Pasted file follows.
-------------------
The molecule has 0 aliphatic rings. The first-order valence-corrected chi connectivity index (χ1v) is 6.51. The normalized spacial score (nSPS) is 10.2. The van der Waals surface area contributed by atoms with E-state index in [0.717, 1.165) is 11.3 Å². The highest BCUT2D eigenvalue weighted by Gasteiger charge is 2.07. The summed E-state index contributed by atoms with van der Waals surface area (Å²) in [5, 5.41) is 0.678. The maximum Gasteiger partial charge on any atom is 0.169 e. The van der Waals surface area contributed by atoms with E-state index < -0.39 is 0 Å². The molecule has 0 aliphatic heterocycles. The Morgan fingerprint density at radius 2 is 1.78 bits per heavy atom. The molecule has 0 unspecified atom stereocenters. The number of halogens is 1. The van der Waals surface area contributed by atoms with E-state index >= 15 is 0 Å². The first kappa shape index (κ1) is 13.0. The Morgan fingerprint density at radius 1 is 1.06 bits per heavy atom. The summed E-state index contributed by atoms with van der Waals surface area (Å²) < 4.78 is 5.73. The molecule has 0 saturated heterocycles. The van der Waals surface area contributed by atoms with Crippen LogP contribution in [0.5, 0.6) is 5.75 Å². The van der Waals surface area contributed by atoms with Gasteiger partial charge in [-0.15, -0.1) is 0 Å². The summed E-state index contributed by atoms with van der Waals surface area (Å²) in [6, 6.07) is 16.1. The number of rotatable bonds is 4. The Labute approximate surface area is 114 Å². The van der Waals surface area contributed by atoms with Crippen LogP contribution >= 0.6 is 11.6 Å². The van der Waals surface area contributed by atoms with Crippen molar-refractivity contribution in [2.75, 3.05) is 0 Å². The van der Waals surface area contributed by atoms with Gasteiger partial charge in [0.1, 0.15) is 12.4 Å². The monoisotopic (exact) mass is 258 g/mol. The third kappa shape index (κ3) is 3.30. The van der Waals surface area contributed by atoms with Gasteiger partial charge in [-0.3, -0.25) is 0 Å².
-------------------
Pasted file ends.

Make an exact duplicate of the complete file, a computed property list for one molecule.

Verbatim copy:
The molecule has 0 aliphatic rings. The first-order valence-corrected chi connectivity index (χ1v) is 6.51. The normalized spacial score (nSPS) is 10.2. The van der Waals surface area contributed by atoms with E-state index in [0.717, 1.165) is 11.3 Å². The highest BCUT2D eigenvalue weighted by Gasteiger charge is 2.07. The summed E-state index contributed by atoms with van der Waals surface area (Å²) in [5, 5.41) is 0.678. The maximum Gasteiger partial charge on any atom is 0.169 e. The van der Waals surface area contributed by atoms with E-state index < -0.39 is 0 Å². The molecule has 0 aliphatic heterocycles. The Morgan fingerprint density at radius 2 is 1.78 bits per heavy atom. The molecule has 0 unspecified atom stereocenters. The number of halogens is 1. The van der Waals surface area contributed by atoms with E-state index >= 15 is 0 Å². The first kappa shape index (κ1) is 13.0. The Morgan fingerprint density at radius 1 is 1.06 bits per heavy atom. The summed E-state index contributed by atoms with van der Waals surface area (Å²) < 4.78 is 5.73. The molecule has 0 saturated heterocycles. The van der Waals surface area contributed by atoms with Crippen LogP contribution in [0.5, 0.6) is 5.75 Å². The van der Waals surface area contributed by atoms with Gasteiger partial charge in [-0.15, -0.1) is 0 Å². The summed E-state index contributed by atoms with van der Waals surface area (Å²) in [6, 6.07) is 16.1. The number of rotatable bonds is 4. The Labute approximate surface area is 114 Å². The van der Waals surface area contributed by atoms with Crippen LogP contribution >= 0.6 is 11.6 Å². The van der Waals surface area contributed by atoms with Crippen molar-refractivity contribution in [2.75, 3.05) is 0 Å². The van der Waals surface area contributed by atoms with Gasteiger partial charge in [0.1, 0.15) is 12.4 Å². The monoisotopic (exact) mass is 258 g/mol. The third kappa shape index (κ3) is 3.30. The van der Waals surface area contributed by atoms with Gasteiger partial charge in [-0.3, -0.25) is 0 Å².